“No, we are missing a wheel. From the trailer. The wheel, tire, everything. Gone.”
I then fine-tuned my entry in the “stupidest question in the world” contest…
“Are you sure?”
“…” (My question did not rate a response)
“Come look. I was looking to make sure the stabilizers would clear the curb, and it was really dark, and something was weird. I could see one silver part of one wheel, but then there was just black for the other one. I put my hand out and there was nothing there. Just that gnarly metal nub, like when they grind a tooth down to put a cap on it."
I grabbed a light and went back to look. Front trailer tire and wheel…check. Rear trailer tire and wheel… GONE. There was only the hub/brake assembly hovering in space with two of the studs broken off at the hub. Behind that, there was some bodywork damage to the rear underside of the trailer – apparently inflicted by the wheel/tire assembly as it departed the scene. THAT was the “slight tug” we had experienced ten miles before.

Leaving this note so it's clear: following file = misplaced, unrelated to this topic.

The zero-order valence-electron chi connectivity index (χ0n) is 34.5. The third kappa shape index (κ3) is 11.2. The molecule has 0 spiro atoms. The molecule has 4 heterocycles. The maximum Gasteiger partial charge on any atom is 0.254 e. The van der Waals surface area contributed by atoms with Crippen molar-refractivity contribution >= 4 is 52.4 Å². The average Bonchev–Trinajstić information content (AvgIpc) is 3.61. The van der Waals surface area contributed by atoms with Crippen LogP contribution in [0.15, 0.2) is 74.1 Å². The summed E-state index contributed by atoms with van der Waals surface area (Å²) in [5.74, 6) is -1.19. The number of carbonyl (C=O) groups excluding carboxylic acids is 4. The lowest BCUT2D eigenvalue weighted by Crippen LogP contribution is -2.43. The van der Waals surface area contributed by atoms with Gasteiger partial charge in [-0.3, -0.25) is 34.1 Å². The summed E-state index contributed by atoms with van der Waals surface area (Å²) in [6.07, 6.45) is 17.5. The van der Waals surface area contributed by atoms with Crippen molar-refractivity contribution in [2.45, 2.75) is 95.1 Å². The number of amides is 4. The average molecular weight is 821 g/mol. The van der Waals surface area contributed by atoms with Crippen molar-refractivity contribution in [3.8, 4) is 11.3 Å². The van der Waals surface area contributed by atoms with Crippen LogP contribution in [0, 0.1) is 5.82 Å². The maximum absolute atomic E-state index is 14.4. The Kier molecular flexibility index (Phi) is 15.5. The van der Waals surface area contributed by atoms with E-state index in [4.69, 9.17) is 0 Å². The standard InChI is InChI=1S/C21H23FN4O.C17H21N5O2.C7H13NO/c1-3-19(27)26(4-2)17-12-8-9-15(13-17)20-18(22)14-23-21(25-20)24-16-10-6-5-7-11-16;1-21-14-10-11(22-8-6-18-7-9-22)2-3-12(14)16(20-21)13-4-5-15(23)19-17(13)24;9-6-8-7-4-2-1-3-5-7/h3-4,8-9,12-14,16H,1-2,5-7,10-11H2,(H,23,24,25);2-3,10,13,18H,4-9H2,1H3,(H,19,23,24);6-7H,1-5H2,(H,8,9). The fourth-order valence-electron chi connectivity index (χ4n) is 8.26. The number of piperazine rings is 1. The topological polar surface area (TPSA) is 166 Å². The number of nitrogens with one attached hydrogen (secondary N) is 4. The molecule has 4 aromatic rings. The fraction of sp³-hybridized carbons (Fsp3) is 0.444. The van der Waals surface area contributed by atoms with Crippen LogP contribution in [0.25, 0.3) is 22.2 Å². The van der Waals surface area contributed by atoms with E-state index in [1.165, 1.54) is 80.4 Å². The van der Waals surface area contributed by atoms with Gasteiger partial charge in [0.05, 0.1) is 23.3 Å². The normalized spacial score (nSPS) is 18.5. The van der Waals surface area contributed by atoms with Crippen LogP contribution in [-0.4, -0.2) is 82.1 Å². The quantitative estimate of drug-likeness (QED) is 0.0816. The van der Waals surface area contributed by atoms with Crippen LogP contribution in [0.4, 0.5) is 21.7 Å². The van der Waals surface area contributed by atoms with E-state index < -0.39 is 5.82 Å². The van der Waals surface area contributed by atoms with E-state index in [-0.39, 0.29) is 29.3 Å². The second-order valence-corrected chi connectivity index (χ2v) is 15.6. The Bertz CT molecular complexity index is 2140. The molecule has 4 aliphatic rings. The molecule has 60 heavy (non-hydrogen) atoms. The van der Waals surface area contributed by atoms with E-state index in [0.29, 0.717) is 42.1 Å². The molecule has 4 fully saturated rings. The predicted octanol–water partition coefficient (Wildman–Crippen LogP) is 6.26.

I should take this opportunity to modify my alarmist statement above about “tire failure events” towing an Airstream. While it seems like a sudden and complete tire failure on a loaded 6,000 lb trailer being towed up a winding mountain road, with steep drop-offs on the sides, in the dark, would be a VERY BAD THING – the truth is we noticed nothing. The trailer towed as normal for ten more twisty, hilly miles, into the campground, and into the site, as if nothing had happened. Also, in the first incident – with a sudden blowout, the trailer towed as normal (although in that case I knew about the problem so I went very slowly and carefully to a safe pull-off).
I know this would not be true of every trailer, and it makes a good argument for a tandem-axle design versus a single axle design. If a single axle trailer had a wheel depart, I’m certain you would not continue calmly to your destination unaware.